## Change of Variables in Multiple Integrals III

Today we finish up the proof of the change of variables formula for multiple integrals:

So far, we’ve shown that we can chop up into a collection of nonoverlapping regions and into their preimages . Further, within each we can factor , where fixes each component of except the last, and fixes that one. If we can show the formula holds for each such region, then it will hold for arbitrary (compact, Jordan measurable) .

From here we’ll just drop the subscripts to simplify our notation, since we’re just concerned with one of these regions at a time. We’ve got and its preimage . We’ll also define , so that . For each real we define

Then , since preserves the last component of the vector. We also define

The lowest and highest points in along the th coordinate direction. Now we can again define and set up the iterated integral

We can apply the inductive hypothesis to the inner integral using , which only involves the first coordinates anyway. If we also rename to , this gives

Which effectively integrates as runs over . But now we see that lies within the projection of , as we defined when we first discussed iterated integrals. We want to swap the order of integration here, so we have to rewrite the limits. To this end, we write , , and define

which runs over the part of above some fixed point in . Then we can reverse the order of integration to write

Now we can perform the one-dimensional change of variables on the inner integral and swap out the variables through to write

But now we recognize the product of the two Jacobian determinants as the Jacobian of the composition:

and so we can recombine the iterated integral into the -dimensional integral

Finally, since we can replace the composition. We can also replace by since there’s no chance anymore for any evaluation of to go outside . We’re left with

Essentially, what we’ve shown is that we can always arrange to first change variables (which we handle by induction) and then by the last variable. The overall scaling factor is the -dimensional scaling factor from the first transformation times the one-dimensional scaling factor from the second, and this works because of how the Jacobian works with compositions.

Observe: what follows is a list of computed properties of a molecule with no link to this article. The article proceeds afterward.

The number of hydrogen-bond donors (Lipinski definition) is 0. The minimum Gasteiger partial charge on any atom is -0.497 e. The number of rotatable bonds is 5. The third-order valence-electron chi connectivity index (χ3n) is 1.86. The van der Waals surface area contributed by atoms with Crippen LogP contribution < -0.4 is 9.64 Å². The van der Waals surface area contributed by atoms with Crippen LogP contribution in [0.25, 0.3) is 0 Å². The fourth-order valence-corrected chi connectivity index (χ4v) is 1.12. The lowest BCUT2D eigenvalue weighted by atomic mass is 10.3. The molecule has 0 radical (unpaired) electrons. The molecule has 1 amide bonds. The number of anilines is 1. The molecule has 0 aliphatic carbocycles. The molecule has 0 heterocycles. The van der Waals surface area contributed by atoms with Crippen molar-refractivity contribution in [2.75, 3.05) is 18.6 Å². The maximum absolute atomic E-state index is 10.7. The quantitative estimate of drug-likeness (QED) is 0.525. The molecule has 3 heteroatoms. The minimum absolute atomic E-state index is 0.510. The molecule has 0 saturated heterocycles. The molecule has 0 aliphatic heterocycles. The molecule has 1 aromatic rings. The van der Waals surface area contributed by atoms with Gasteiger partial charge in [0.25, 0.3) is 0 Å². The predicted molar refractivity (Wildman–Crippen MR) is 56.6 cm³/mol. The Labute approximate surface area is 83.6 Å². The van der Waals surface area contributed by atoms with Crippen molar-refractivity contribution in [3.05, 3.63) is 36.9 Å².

This establishes the change of variables formula for regions within which we can write as the composition of two functions, one of which fixes all but the last coordinate, and the other of which fixes that one. Since we established that we can always cut up a compact, Jordan measurable set into a finite number of such pieces, this establishes the change of variables formula in general.

John,

What are the assumptions on f? I missed them if you stated them.

Can the assumptions on g be relaxed?

–rich

Comment by rich | January 2, 2011 |

should only need to be integrable, while needs to be differentiable (in the higher-dimensional sense) to even define the Jacobian determinant. I don’t think I had to strengthen that assumption, but it certainly can’t be weakened.

Comment by John Armstrong | January 2, 2011 |

I think g differentiable is a sufficient condition. I wonder whether g can be differentiable in a some sort weak sense since all takes place under and integral.

Comment by Rich Lehoucq | January 4, 2011 |

It wouldn’t entirely surprise me if there were some give to the results, but whatever improvement is possible is likely not general. That is, we can weaken one condition by strengthening some other condition. Analytic results often have complicated and fussy “boundaries”, especially as compared with algebraic or categorical ones.

Comment by John Armstrong | January 4, 2011 |